Arbitration is an alternative dispute resolution method based on the consent of the parties for the settlement of disputes arising from international commercial relationships. Thus the parties may resolve a dispute through arbitration if the subject matter is arbitrable.
An arbitration agreement may be in the form of a separate agreement or as a clause in the contract entered between the parties. Generally, almost all arbitration agreements are in the form of arbitration clauses.
Although the arbitration clause is a part of the underlying contract, it is independent of the other clauses in the contract. This is referred to as the "separability of the arbitration clause."
Need for the Doctrine
A party intending to escape its obligation to arbitrate could argue that since the main agreement is not valid, the arbitration clause forming part of the main agreement also becomes invalid.
Acceptance of this argument could lead to the end of arbitration. This means that the parties will have to opt for litigation, which is against the very idea upon which parties agreed to go for arbitration. This doctrine acts as a shield against this argument.
Principle of Severability
According to the separability principle, the invalidation of the underlying agreement will not affect the arbitration clause and similarly, the invalidity of the arbitration clause will not render the underlying agreement invalid. Thus it can be concluded that the requirements for the validity of the arbitration agreement differ from those required for the validity of the underlying main agreement. For example in Turkish law, a representative may conclude a share purchase agreement on behalf of the principal, and the representative does not require the specific authority to do so. But the same representative will need specific authority to conclude an arbitration agreement on behalf of the same principle.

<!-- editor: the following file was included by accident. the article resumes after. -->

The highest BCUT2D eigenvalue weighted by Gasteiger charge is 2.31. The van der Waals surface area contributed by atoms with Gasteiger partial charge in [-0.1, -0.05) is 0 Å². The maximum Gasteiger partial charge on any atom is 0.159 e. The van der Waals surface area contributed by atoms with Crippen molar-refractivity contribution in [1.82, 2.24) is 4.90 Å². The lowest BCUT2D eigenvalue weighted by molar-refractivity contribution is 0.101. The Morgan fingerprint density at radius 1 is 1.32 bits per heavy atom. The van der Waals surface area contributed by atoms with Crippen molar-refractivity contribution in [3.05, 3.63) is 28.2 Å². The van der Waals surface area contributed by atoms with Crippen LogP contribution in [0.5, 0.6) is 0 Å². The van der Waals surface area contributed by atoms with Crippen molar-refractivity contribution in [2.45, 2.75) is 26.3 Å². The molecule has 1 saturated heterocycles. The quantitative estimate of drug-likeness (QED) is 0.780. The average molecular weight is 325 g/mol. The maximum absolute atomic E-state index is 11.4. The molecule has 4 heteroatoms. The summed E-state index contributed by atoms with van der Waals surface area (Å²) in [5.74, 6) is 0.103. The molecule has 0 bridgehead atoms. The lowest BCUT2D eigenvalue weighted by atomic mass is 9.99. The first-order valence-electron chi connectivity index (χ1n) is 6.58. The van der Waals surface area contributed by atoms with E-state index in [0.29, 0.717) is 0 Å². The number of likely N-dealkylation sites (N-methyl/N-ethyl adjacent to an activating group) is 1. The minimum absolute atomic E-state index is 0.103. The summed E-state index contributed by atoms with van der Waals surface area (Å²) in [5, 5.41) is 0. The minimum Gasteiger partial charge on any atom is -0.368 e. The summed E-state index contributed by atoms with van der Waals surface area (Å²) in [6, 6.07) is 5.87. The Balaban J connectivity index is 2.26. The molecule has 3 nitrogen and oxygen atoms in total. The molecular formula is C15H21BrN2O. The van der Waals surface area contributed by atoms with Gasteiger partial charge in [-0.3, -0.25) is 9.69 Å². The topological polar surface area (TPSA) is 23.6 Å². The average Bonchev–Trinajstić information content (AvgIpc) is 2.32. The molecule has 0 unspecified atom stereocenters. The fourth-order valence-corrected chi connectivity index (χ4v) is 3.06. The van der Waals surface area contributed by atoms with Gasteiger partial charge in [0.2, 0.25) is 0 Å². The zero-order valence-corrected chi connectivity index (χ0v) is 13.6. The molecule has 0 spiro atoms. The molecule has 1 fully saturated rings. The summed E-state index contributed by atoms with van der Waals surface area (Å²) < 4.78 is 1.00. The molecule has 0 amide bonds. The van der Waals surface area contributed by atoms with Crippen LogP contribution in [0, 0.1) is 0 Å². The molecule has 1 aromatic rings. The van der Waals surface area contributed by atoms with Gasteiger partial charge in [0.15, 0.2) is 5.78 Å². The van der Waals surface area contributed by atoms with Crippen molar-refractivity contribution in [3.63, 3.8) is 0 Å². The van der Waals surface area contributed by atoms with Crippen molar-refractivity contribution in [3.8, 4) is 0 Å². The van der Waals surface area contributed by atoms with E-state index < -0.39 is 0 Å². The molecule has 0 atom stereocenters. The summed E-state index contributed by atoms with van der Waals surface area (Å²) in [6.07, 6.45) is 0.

Thus, even if the underlying agreement is pronounced invalid, the arbitration clause will remain valid and on the other hand, if the arbitration clause is invalid, the underlying contract will remain valid. The dispute arising from the underlying agreement will thus be resolved before national courts.
Keeping the above in mind, this principle does not necessarily require that the "fate" of these two agreements is always different. In some cases, certain reasons invalidating the underlying agreement may affect the validity of the arbitration agreement as well. For example, where either or both parties are found to lack the capacity under sec 11 of the Indian Contract Act, 1872 to have entered into the agreements, both agreements will be deemed invalid.
According to the doctrine of severability, the arbitration agreement is accepted as an agreement separate from the underlying agreement. This principle prevents the validity of one agreement from being impacted by the other one. However, the two may be assessed together. Thus, dispute resolution clauses should be drafted with the utmost caution and care.